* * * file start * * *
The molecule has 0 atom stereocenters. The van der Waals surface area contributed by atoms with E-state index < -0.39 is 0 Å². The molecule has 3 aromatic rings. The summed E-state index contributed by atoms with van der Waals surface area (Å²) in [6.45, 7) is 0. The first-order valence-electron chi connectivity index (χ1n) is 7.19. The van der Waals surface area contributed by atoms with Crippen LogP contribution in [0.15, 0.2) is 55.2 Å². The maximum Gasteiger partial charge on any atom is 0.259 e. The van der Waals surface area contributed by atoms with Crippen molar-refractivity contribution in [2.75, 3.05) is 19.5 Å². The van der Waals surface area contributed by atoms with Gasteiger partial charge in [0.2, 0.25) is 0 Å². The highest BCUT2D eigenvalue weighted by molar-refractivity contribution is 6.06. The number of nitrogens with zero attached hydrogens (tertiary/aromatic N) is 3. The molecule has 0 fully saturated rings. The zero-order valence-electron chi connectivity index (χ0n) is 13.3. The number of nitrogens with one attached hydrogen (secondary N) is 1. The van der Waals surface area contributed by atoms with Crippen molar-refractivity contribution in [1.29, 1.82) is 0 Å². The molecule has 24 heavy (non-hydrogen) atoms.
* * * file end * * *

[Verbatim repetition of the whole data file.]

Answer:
The molecule has 0 atom stereocenters. The van der Waals surface area contributed by atoms with E-state index < -0.39 is 0 Å². The molecule has 3 aromatic rings. The summed E-state index contributed by atoms with van der Waals surface area (Å²) in [6.45, 7) is 0. The first-order valence-electron chi connectivity index (χ1n) is 7.19. The van der Waals surface area contributed by atoms with Crippen LogP contribution in [0.15, 0.2) is 55.2 Å². The maximum Gasteiger partial charge on any atom is 0.259 e. The van der Waals surface area contributed by atoms with Crippen molar-refractivity contribution in [2.75, 3.05) is 19.5 Å². The van der Waals surface area contributed by atoms with Gasteiger partial charge in [0.2, 0.25) is 0 Å². The highest BCUT2D eigenvalue weighted by molar-refractivity contribution is 6.06. The number of nitrogens with zero attached hydrogens (tertiary/aromatic N) is 3. The molecule has 0 fully saturated rings. The zero-order valence-electron chi connectivity index (χ0n) is 13.3. The number of nitrogens with one attached hydrogen (secondary N) is 1. The van der Waals surface area contributed by atoms with Crippen molar-refractivity contribution in [1.29, 1.82) is 0 Å². The molecule has 24 heavy (non-hydrogen) atoms.